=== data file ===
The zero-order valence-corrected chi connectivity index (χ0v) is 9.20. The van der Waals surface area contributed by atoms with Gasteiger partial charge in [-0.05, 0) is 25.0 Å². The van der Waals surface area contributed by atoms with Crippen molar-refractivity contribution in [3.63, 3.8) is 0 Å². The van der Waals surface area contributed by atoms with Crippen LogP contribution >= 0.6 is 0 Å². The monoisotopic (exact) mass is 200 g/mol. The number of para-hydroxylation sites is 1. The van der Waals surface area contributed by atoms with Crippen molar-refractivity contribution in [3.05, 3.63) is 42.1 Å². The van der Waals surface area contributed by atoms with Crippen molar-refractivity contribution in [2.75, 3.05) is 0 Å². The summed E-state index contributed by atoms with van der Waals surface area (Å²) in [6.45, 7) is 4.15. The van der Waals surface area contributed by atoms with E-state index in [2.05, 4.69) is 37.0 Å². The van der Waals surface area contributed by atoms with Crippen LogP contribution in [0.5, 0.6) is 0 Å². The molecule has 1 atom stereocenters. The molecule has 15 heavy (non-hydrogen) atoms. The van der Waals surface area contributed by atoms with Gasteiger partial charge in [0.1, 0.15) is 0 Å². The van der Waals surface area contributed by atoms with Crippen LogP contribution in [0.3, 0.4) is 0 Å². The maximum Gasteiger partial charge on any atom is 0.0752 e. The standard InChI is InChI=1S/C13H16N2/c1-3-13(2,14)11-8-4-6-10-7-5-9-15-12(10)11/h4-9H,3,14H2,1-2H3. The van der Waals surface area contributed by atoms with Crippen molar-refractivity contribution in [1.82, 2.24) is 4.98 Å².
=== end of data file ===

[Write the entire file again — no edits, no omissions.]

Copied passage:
The zero-order valence-corrected chi connectivity index (χ0v) is 9.20. The van der Waals surface area contributed by atoms with Gasteiger partial charge in [-0.05, 0) is 25.0 Å². The van der Waals surface area contributed by atoms with Crippen molar-refractivity contribution in [3.63, 3.8) is 0 Å². The van der Waals surface area contributed by atoms with Crippen LogP contribution >= 0.6 is 0 Å². The monoisotopic (exact) mass is 200 g/mol. The number of para-hydroxylation sites is 1. The van der Waals surface area contributed by atoms with Crippen molar-refractivity contribution in [3.05, 3.63) is 42.1 Å². The van der Waals surface area contributed by atoms with Crippen molar-refractivity contribution in [2.75, 3.05) is 0 Å². The summed E-state index contributed by atoms with van der Waals surface area (Å²) in [6.45, 7) is 4.15. The van der Waals surface area contributed by atoms with E-state index in [2.05, 4.69) is 37.0 Å². The van der Waals surface area contributed by atoms with Crippen LogP contribution in [0.5, 0.6) is 0 Å². The molecule has 1 atom stereocenters. The molecule has 15 heavy (non-hydrogen) atoms. The van der Waals surface area contributed by atoms with Gasteiger partial charge in [0.1, 0.15) is 0 Å². The van der Waals surface area contributed by atoms with Crippen LogP contribution in [0.3, 0.4) is 0 Å². The maximum Gasteiger partial charge on any atom is 0.0752 e. The standard InChI is InChI=1S/C13H16N2/c1-3-13(2,14)11-8-4-6-10-7-5-9-15-12(10)11/h4-9H,3,14H2,1-2H3. The van der Waals surface area contributed by atoms with Crippen molar-refractivity contribution in [1.82, 2.24) is 4.98 Å².